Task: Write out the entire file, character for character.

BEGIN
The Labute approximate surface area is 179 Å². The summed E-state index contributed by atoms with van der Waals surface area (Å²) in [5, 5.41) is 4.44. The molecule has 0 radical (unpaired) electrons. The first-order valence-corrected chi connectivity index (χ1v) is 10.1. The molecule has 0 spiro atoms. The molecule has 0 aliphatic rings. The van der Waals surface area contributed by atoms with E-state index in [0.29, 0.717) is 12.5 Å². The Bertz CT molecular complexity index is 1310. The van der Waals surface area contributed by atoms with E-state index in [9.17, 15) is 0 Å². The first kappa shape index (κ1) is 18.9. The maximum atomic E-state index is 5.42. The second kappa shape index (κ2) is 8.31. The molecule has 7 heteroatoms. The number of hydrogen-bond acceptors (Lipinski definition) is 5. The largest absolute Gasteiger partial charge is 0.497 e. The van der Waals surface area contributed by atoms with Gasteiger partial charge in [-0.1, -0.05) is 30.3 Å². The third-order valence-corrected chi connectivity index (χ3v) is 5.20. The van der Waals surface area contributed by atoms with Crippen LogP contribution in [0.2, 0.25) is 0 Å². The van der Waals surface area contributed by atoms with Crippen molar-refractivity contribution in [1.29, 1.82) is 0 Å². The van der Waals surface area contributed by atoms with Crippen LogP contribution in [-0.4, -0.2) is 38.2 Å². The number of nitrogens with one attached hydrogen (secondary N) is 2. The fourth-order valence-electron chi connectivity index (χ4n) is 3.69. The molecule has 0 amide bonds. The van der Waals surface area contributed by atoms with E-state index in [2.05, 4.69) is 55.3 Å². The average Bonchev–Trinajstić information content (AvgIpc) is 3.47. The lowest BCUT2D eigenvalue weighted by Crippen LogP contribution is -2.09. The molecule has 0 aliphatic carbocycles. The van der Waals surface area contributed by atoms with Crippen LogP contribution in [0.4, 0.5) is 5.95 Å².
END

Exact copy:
The Labute approximate surface area is 179 Å². The summed E-state index contributed by atoms with van der Waals surface area (Å²) in [5, 5.41) is 4.44. The molecule has 0 radical (unpaired) electrons. The first-order valence-corrected chi connectivity index (χ1v) is 10.1. The molecule has 0 spiro atoms. The molecule has 0 aliphatic rings. The van der Waals surface area contributed by atoms with E-state index in [0.29, 0.717) is 12.5 Å². The Bertz CT molecular complexity index is 1310. The van der Waals surface area contributed by atoms with E-state index in [9.17, 15) is 0 Å². The first kappa shape index (κ1) is 18.9. The maximum atomic E-state index is 5.42. The second kappa shape index (κ2) is 8.31. The molecule has 7 heteroatoms. The number of hydrogen-bond acceptors (Lipinski definition) is 5. The largest absolute Gasteiger partial charge is 0.497 e. The van der Waals surface area contributed by atoms with Gasteiger partial charge in [-0.1, -0.05) is 30.3 Å². The third-order valence-corrected chi connectivity index (χ3v) is 5.20. The van der Waals surface area contributed by atoms with Crippen LogP contribution in [0.2, 0.25) is 0 Å². The van der Waals surface area contributed by atoms with Crippen molar-refractivity contribution in [1.29, 1.82) is 0 Å². The van der Waals surface area contributed by atoms with Crippen LogP contribution in [-0.4, -0.2) is 38.2 Å². The number of nitrogens with one attached hydrogen (secondary N) is 2. The fourth-order valence-electron chi connectivity index (χ4n) is 3.69. The molecule has 0 amide bonds. The van der Waals surface area contributed by atoms with E-state index in [2.05, 4.69) is 55.3 Å². The average Bonchev–Trinajstić information content (AvgIpc) is 3.47. The lowest BCUT2D eigenvalue weighted by Crippen LogP contribution is -2.09. The molecule has 0 aliphatic carbocycles. The van der Waals surface area contributed by atoms with Crippen LogP contribution in [0.4, 0.5) is 5.95 Å².